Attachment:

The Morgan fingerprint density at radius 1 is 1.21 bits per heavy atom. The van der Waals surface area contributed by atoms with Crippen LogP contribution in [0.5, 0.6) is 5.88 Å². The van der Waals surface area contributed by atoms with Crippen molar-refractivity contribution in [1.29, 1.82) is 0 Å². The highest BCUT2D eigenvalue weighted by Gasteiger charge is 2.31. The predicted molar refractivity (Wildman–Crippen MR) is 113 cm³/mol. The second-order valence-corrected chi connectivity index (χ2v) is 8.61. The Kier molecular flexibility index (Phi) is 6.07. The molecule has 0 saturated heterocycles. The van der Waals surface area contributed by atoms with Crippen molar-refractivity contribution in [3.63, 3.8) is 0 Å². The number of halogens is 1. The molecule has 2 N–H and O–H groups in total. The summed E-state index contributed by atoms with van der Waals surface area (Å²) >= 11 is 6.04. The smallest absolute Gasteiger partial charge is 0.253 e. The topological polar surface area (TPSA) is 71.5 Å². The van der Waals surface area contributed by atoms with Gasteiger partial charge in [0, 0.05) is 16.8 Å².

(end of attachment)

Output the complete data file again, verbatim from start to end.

The Morgan fingerprint density at radius 1 is 1.21 bits per heavy atom. The van der Waals surface area contributed by atoms with Crippen LogP contribution in [0.5, 0.6) is 5.88 Å². The van der Waals surface area contributed by atoms with Crippen molar-refractivity contribution in [1.29, 1.82) is 0 Å². The highest BCUT2D eigenvalue weighted by Gasteiger charge is 2.31. The predicted molar refractivity (Wildman–Crippen MR) is 113 cm³/mol. The second-order valence-corrected chi connectivity index (χ2v) is 8.61. The Kier molecular flexibility index (Phi) is 6.07. The molecule has 0 saturated heterocycles. The van der Waals surface area contributed by atoms with Crippen molar-refractivity contribution in [3.63, 3.8) is 0 Å². The number of halogens is 1. The molecule has 2 N–H and O–H groups in total. The summed E-state index contributed by atoms with van der Waals surface area (Å²) >= 11 is 6.04. The smallest absolute Gasteiger partial charge is 0.253 e. The topological polar surface area (TPSA) is 71.5 Å². The van der Waals surface area contributed by atoms with Gasteiger partial charge in [0, 0.05) is 16.8 Å².